Easy hiking trails in Indonesia


Easy hiking trails in IndonesiaImage adapted from: @moname_, @new.anss, and @camillou_lfv

As much as we admire panoramic sunsets and foggy cloudscapes, not all of us can tackle tricky mountain trails and steep inclines. But we still want to climb a mountain, without donning safety harnesses and struggling with tactical climbing gear. 

Since some of the world’s most scenic hiking trails are in Indonesia, we’ve rounded up 8 beginner-friendly trails. From colour-changing lakes to forest clearings, these trails are easy enough for those whose idea of a workout means conquering the MacRitchie Reservoir trail.  

P.S. Some of these trails have sweeping sunrise and sunset views – read all the way to the end to discover a useful eyewear hack on how to best enjoy the scenery.


1. Mount Kelimutu, Flores Island – colour-changing lakes


Mount Kelimutu
The lakes might be a different colour each time you visit, ranging from hues of black, green, and red
Image credit: @maydez

It’s an easy 30-minute hike through pine trees to the top of Mount Kelimutu, Flores Island. The paths are relatively windy but the slight incline won’t strain your calf muscles – there are stairs so there’s no need to clamber up. Most head to the peak in the early morning to catch the colour-changing lakes during sunrise.

All 3 lakes have unique names: the Lake of Young Men and Maidens (Tiwu Nuwa Muri Koo Fai), the Lake of Old People (Tiwu Ata Mbupu), and somewhat ominously, the Lake for Evil Spirits (Tiwu Ata Polo). As the legend goes, it’s where spirits head to in the afterlife causing it to take on different colours over time. 

Psst: it’s otherwise recognised a natural phenomena with scientific rationale behind it – involving chemical reactions from the minerals in the lake. 

Mount Kelimutu
Image credit: @ulilulya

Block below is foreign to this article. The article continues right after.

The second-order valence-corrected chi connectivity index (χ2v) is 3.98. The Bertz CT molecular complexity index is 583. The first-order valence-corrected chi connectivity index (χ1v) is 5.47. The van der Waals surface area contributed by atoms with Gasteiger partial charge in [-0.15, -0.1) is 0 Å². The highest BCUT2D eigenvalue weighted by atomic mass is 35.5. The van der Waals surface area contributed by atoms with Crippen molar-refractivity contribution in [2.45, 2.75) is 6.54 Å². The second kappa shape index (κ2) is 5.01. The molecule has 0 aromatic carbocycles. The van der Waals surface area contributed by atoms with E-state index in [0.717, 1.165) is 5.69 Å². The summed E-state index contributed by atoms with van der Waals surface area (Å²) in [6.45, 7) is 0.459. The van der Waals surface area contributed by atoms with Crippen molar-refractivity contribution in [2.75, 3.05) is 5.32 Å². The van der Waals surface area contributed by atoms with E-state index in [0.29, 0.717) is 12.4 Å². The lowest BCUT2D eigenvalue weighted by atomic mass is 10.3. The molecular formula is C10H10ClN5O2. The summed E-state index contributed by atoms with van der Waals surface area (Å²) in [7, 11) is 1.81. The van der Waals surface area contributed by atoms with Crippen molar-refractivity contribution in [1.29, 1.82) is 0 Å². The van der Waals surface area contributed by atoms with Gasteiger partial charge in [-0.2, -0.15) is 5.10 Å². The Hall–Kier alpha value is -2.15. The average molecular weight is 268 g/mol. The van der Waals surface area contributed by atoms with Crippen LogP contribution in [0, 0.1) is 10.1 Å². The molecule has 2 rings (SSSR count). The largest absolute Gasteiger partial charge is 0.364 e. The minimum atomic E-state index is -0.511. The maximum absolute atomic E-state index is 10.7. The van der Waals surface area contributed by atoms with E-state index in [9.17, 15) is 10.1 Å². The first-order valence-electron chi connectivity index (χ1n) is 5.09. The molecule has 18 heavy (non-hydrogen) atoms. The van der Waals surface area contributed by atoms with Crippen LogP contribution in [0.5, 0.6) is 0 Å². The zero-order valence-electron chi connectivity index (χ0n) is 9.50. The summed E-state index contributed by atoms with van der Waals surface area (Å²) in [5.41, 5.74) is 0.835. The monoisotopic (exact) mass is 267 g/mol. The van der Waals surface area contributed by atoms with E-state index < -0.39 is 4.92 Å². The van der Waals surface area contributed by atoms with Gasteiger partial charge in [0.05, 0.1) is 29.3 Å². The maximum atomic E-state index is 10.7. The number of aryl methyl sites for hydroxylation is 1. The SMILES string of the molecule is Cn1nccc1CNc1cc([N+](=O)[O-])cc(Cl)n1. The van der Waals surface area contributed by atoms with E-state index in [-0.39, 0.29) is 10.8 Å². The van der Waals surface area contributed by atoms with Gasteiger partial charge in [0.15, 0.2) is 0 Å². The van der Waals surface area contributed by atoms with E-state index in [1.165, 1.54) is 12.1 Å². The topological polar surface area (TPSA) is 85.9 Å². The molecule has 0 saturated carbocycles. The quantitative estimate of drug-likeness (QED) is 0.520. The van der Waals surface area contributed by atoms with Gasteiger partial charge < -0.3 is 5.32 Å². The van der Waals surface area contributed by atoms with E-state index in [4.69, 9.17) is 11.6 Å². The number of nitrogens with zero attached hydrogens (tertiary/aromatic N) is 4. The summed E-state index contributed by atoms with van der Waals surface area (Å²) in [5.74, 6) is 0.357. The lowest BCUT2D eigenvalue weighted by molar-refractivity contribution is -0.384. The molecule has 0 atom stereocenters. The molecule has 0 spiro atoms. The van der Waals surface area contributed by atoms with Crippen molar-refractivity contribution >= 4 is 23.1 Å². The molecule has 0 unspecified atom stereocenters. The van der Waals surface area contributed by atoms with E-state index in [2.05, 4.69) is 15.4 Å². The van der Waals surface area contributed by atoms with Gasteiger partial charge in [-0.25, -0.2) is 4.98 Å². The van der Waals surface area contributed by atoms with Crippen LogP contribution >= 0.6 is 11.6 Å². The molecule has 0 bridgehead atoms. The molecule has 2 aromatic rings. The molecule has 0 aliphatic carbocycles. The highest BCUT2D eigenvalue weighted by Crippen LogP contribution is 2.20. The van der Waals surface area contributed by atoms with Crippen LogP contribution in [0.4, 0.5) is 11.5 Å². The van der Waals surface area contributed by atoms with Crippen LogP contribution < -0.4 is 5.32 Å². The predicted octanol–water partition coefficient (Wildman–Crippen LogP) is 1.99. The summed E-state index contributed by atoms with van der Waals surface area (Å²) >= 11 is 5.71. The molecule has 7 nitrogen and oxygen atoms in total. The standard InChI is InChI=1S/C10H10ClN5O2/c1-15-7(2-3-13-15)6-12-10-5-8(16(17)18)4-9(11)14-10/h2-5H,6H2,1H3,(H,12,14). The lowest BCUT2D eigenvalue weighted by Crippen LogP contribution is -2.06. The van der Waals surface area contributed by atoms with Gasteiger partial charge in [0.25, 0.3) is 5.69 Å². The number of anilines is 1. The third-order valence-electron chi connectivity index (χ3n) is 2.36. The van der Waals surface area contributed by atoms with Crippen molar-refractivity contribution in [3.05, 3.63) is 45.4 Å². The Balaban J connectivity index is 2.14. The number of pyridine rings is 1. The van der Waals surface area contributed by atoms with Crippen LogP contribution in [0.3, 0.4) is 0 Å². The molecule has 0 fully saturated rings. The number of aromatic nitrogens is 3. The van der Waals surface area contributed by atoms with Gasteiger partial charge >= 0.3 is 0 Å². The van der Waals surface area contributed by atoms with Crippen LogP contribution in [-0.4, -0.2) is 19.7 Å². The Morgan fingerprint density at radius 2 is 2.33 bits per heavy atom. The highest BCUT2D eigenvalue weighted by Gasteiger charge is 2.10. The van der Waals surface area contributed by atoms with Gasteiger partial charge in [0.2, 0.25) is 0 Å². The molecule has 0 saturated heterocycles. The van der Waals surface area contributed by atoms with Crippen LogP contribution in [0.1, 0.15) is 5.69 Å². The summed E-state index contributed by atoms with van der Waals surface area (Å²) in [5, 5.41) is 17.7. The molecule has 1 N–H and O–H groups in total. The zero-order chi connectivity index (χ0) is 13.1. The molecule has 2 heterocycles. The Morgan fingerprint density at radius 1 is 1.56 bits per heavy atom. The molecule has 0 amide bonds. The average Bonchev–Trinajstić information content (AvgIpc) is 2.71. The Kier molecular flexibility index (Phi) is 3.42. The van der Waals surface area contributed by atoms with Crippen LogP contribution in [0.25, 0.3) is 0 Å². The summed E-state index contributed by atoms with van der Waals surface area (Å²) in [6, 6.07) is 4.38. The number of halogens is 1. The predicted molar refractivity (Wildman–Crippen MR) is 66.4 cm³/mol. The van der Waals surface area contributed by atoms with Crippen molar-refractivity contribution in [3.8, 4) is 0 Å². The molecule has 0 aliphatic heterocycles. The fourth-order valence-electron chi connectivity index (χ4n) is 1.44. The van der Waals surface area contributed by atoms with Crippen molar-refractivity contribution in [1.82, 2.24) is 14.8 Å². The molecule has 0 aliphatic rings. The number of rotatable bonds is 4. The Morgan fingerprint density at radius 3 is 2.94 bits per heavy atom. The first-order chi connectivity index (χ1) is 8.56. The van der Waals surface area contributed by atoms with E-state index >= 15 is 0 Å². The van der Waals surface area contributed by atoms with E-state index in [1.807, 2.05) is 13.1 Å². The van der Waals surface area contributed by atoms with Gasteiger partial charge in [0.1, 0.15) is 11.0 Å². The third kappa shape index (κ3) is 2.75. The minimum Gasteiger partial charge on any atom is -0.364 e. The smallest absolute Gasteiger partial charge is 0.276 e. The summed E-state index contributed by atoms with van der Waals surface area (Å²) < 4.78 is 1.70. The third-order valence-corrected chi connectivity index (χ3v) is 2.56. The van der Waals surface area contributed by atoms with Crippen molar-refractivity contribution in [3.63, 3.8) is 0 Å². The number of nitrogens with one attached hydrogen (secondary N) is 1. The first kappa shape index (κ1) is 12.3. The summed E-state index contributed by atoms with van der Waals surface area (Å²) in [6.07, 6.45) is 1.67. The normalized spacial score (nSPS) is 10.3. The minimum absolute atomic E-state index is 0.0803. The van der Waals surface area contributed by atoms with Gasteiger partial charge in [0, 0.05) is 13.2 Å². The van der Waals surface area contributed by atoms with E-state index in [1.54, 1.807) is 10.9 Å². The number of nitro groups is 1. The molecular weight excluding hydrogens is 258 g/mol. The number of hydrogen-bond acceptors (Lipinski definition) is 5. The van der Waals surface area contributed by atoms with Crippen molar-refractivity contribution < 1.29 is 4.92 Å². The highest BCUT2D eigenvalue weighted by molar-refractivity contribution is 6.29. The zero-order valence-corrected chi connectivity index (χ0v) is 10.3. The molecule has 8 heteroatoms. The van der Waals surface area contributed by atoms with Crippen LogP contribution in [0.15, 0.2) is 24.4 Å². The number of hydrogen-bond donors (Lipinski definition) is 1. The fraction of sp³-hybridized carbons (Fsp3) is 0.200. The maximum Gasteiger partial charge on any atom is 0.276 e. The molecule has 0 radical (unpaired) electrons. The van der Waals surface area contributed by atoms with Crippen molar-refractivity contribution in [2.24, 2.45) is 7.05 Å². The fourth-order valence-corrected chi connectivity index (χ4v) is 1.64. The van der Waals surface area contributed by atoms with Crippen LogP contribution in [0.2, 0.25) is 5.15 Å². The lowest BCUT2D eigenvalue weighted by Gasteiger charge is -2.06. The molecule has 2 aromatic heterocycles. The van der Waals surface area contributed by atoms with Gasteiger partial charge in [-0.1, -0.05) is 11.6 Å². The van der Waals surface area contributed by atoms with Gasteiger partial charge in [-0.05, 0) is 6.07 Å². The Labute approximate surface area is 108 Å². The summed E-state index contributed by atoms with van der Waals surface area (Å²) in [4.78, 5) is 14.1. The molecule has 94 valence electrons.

To get to the base of Mount Kelimutu, you’ll have to hire a private driver for approximately IDR 350,000 (~$33.90) for a roundtrip – you’ll most likely be heading from the town of Moni. You can also buy a coffee from the locals once you’ve reached the top. 

Entrance fee: 150,000 IDR (~$14.50)
Walking time: ~1 hour return


2. Padar Island, Komodo National Park – panoramic ocean views


Padar Island
Image credit: @camillou_lfv

While many pro scuba divers head to Padar Island, Komodo National Park for its crystal clear waters, there’s plenty going on above sea level. It’s an easy 90-minute flight from Denpasar, where you can jump on a plane to Labuan Bajo’s Komodo Airport. 

Contrary to the park’s name, you won’t necessarily spot a komodo dragon once you land. While there are more than 2,500 or so in Padar Island, these elusive lizards are difficult to spot – especially since you’ll be squinting in the harsh sunlight. 

Tip: For spec-wearers to fully appreciate the morning twilight before the sunset, deck out your glasses with Transitions Light Intelligent Lenses for a better glimpse. 

Padar Island
Pulau Padar lookout
Image credit: @bebe.hooper

It’s not particularly challenging to get to the Pulau Padar lookout: the bottom half of the trail has stairs while the top half is slightly steeper, and you might have to scramble through rocks. If you do get out of breath, the route’s filled with stunning view points along the way – make sure you’ve got your camera ready!